Joellen Finnie
Joellen Finnie
  • Hometalker
  • New Rochelle, NY
Asked on Jul 26, 2013

Painting over black and blue walls and ceiling.

Sia@South 47thJoellen FinnieLarissa ~ Prodigal Pieces
+8

Answered

What color will not bled into the black and blue walls. Any suggestions for a primer?
11 answers
  • Leevers
    on Jul 26, 2013

    Unfortunately you have only two options. Peel and scrap the paint off and re-sand the walls or multiple costs of undercoat paint to mask the black.

  • Joellen Finnie
    on Jul 26, 2013

    Any primer or does the primer have to be a certain color.

  • Shari
    on Jul 26, 2013

    Peel and scrape paint off the walls and resand? Sorry, but I don't think that is at all necessary. Why would you put yourself through that when any good quality primer should cover up blue or black? That's what primer is for. I successfully painted over Christmas red walls with just one coat of Zinsser 123 primer and followed up with 2 coats of pale aqua paint. In a worse case, you might have to apply two coats of primer. However, when in doubt, it never hurts to stop in at a paint store like Sherwin Williams and ask their professionals for their advice . Regarding the color of the primer, it depends on what your new color is going to be. If you are going to be repainting a light to medium color, you can typically use the primer right out of the can. Generally, it is recommended you use a tinted primer before painting a dark color. Before I painted my walls red, I showed the guy at the paint counter the red I had chosen and he tinted my primer a medium gray, which was the recommended color to insure the red came out looking deep, rich and true to color. There was no tint added to the primer when I decided to paint over the red and go pale aqua. Again, rely on the paint professional at the counter to guide you based on your color choices.

  • Sia@South 47th
    on Jul 26, 2013

    I primed over black walls that my step son had painted. Then painted them butter-white. No problem. Just a LOT of primer! xo

  • Leevers
    on Jul 26, 2013

    There are very good reason why you don't put up to 10 costs of paint on a wall. Sorry ladies but you can't buy experience. Sure paint over it. But if the house is to remain your home for many man years to come then leaving that many coats of paint on the wall does have some cons. However, the blue shouldn't be a problem.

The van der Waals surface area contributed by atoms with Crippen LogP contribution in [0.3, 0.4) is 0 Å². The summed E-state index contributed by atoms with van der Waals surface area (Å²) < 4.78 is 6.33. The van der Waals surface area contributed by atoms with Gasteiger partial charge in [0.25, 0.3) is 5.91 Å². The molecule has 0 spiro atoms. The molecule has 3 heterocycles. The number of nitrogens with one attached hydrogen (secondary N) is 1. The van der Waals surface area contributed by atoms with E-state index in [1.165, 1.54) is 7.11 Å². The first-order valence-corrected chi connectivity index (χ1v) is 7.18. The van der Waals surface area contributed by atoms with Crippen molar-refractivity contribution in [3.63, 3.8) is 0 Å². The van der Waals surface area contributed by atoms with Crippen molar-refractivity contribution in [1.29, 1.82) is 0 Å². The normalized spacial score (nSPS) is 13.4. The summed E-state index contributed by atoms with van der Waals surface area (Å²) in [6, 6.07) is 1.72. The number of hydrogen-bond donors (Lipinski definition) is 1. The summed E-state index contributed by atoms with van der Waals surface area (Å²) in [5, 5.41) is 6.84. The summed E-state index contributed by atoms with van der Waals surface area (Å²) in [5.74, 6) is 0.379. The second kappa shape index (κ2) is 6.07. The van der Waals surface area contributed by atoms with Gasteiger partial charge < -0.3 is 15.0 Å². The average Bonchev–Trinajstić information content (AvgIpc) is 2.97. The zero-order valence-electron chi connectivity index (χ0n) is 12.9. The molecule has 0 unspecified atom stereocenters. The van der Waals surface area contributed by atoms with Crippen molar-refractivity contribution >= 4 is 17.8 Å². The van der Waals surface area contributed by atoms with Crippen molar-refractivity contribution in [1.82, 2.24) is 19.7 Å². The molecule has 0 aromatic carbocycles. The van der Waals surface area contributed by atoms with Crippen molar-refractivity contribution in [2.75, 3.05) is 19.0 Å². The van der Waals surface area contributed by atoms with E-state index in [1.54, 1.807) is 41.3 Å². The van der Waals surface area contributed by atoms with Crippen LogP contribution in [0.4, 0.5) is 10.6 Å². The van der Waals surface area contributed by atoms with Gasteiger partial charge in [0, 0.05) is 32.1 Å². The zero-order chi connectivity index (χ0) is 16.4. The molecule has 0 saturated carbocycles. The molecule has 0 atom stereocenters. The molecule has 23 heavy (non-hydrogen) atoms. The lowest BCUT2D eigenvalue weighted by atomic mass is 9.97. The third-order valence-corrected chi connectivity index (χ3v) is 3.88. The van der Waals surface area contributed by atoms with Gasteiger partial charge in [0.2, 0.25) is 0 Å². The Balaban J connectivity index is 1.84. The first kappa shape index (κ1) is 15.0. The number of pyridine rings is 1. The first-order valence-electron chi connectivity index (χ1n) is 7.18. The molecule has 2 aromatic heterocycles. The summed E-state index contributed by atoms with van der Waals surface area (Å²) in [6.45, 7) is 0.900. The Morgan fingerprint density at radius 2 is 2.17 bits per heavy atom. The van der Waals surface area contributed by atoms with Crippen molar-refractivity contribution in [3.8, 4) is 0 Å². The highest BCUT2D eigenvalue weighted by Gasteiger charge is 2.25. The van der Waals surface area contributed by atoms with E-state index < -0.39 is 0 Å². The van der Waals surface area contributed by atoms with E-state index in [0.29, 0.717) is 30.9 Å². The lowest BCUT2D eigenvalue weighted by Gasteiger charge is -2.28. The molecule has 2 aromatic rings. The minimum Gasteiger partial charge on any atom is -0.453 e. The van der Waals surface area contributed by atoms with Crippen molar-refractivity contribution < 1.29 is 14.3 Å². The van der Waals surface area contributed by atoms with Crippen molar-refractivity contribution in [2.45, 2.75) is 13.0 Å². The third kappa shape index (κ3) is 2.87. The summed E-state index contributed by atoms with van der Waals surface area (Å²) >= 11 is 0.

• Shari
    on Jul 26, 2013

    @Leevers : My husband and I lived in our previous home 36 years and it was 20 years old when we bought it. I know it had been painted several times prior to us, we painted many times during our 36 years there, plus we have allowed our renters to paint it colors of their choosing since we moved 2 + years ago. As long as the paint is adhered well with no evidence of peeling, I do not understand the need to scrape, regardless of how many coats are on the wall. Since this site is all about sharing ideas and knowledge, if you are a painting professional and know something we can benefit from, please, by all means, take this opportunity to educate us regarding the cons of having too many coats of paint on the walls. I'm all ears.

  • Leevers
    on Jul 27, 2013

    I'm not saying you have to scrape, however, to rule it out is not smart. If the original coat if paint was never primed prior to the colour then in time it will peel as the paint does not bond correctly. If you spend hundreds on paint over the years, it doesn't matter how many coats you put on, the peeling may still occur in time from the original coat thus costing you a fortune in paint only to have to go back and start again. Ultimately it depends on the surface you're painting, however, plaster is terrible for this. I'm not saying scrape it all off but don't rule it out without first identifying how many coats exist on the wall and how it's been original done. You might get away not doing this and I'm sure many do, but the more you know, the more money you can possibly save.

  • Sia@South 47th
    on Jul 27, 2013

    I'd love to hear from a Professional painter regarding this. Since I too, have never scraped paint off of any walls, ever, to 'get them ready' to be 'painted'. Maybe I fall into the lucky or dumb category. Heck maybe both LOL!!

  • Larissa ~ Prodigal Pieces
    on Jul 28, 2013

    When I painted white over our pine wood paneling that had been stained a red color, I used Kilz Low VOC and it worked great. You can see how I used it on this rocking chair here: http://www.prodigalpieces.com/2013/07/how-to-reupholster-paint-rocking-chair_11.html. When I worked on a paint crew for a couple of years it was our go-to product for covering stains, etc. Hope this helps! :o)

  • Joellen Finnie
    on Jul 29, 2013

    I am not an experienced painter - just a homeowner - and I would hate to have to scrape the walls. I will do the primer and listen to Shari or Sia - thanks and will let you know what was the result.

  • Sia@South 47th
    on Jul 30, 2013

    @Joellen Finnie You'll have beautiful walls, you'll see ;) Primer is the key! xo

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